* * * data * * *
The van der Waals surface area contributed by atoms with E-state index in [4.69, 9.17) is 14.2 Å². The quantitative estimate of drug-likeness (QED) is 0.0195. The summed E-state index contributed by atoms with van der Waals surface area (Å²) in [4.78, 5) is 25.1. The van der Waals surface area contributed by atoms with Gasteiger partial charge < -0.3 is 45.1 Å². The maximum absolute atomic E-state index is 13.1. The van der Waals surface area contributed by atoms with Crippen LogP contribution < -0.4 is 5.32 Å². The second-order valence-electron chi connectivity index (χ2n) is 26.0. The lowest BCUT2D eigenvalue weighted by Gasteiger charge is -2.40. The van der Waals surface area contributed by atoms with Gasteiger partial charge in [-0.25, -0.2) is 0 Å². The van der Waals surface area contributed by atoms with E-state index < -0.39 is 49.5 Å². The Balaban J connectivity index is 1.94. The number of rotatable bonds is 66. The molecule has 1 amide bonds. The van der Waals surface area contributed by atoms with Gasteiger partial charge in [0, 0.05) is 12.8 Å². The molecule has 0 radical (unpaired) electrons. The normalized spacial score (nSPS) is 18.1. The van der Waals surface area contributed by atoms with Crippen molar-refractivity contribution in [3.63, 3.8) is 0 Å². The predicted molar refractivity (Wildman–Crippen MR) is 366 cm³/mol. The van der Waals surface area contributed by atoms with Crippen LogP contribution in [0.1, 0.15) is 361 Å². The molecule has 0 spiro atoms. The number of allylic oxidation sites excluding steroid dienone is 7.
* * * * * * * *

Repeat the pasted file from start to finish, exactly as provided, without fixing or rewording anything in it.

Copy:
The van der Waals surface area contributed by atoms with E-state index in [4.69, 9.17) is 14.2 Å². The quantitative estimate of drug-likeness (QED) is 0.0195. The summed E-state index contributed by atoms with van der Waals surface area (Å²) in [4.78, 5) is 25.1. The van der Waals surface area contributed by atoms with Gasteiger partial charge < -0.3 is 45.1 Å². The maximum absolute atomic E-state index is 13.1. The van der Waals surface area contributed by atoms with Crippen LogP contribution < -0.4 is 5.32 Å². The second-order valence-electron chi connectivity index (χ2n) is 26.0. The lowest BCUT2D eigenvalue weighted by Gasteiger charge is -2.40. The van der Waals surface area contributed by atoms with Gasteiger partial charge in [-0.25, -0.2) is 0 Å². The van der Waals surface area contributed by atoms with E-state index < -0.39 is 49.5 Å². The Balaban J connectivity index is 1.94. The number of rotatable bonds is 66. The molecule has 1 amide bonds. The van der Waals surface area contributed by atoms with Gasteiger partial charge in [0, 0.05) is 12.8 Å². The molecule has 0 radical (unpaired) electrons. The normalized spacial score (nSPS) is 18.1. The van der Waals surface area contributed by atoms with Crippen molar-refractivity contribution in [3.63, 3.8) is 0 Å². The predicted molar refractivity (Wildman–Crippen MR) is 366 cm³/mol. The van der Waals surface area contributed by atoms with Crippen LogP contribution in [0.1, 0.15) is 361 Å². The molecule has 0 spiro atoms. The number of allylic oxidation sites excluding steroid dienone is 7.